He also encouraged others to give once the time is right and the resources are available.

"Whatever you decide is valuable and it meets up to a time when you have resources and it is now a priority, pull the trigger." Buddy said. "Pull the trigger because I'm going to tell you something. I know when I leave here and over the next couple weeks, we're going to send a bunch to school. We're going to send them to school until they burn this place down."

In addition to the scholarship, Buddy's family name will be etched onto the stadium, fulfilling his college ambition.

Promoting planned giving

Patricia Schumann, vice president for university advancement and president of WVSU Foundation Inc., said although there aren't as many WVSU alumni giving back, the number more than doubled last year.

"We're really just developing a program here at State," she said. "We've always had loyal alumni who've given."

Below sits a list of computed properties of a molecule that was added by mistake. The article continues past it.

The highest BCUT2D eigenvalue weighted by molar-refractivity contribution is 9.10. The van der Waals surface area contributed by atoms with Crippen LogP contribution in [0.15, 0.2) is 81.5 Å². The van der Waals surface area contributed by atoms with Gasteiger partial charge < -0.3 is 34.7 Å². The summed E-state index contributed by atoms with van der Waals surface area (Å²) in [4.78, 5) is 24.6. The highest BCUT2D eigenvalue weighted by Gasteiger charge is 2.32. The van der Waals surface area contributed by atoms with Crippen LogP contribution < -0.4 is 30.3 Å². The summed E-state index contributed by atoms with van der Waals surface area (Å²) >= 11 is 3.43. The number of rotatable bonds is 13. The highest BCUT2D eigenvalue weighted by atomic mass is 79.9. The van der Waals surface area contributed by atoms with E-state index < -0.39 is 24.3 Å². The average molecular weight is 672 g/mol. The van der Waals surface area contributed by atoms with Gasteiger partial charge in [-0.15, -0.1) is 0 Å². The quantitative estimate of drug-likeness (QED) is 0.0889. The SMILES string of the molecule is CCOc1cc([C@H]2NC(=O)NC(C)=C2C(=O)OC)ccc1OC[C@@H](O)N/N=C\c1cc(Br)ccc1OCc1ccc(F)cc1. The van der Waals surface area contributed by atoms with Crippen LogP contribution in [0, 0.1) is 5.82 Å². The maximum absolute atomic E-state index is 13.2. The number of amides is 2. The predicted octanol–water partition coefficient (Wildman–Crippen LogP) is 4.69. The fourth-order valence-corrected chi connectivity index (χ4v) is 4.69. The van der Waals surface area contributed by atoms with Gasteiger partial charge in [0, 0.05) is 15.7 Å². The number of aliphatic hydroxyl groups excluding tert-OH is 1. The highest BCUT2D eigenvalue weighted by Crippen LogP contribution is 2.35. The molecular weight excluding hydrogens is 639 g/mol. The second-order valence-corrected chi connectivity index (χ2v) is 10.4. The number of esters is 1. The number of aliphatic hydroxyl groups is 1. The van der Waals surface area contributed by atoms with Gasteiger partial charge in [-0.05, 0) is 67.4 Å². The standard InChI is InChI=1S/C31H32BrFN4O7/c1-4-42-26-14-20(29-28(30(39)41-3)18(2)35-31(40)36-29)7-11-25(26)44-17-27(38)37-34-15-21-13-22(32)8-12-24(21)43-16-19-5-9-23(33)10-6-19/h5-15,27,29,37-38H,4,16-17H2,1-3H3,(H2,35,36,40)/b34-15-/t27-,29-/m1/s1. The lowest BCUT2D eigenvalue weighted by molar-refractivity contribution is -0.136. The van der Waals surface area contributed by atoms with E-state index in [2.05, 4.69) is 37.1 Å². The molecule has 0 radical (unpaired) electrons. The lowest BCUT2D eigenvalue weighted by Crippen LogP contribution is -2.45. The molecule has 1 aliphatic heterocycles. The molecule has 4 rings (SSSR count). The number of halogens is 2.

Important in getting the word out about planned giving is education and information awareness, she said.

Nick Oxley of A&F Financial Advisors LLC in Charleston said the planning aspect allows the donor flexibility and allows him or her to choose the asset that best meets his or her needs. Through planning, the donor is able to use the gift that best accomplishes his or her overall estate planning goals and allows the donor to give at the best time.

Why don't people take advantage of it?

"No one asks," Oxley said. "Seventy percent of donors that made a planned gift did so simply because they were asked. Talking about it and learning about it is the first step."

Or they get distracted.

"There are alumni who may not be very active during their lifetime," Schumann said. "They get busy with families and careers and they don't stay connected, but there's always this kernel of gratitude that can be expressed in a planned gift. But we have to invite them and it has to cross their mind."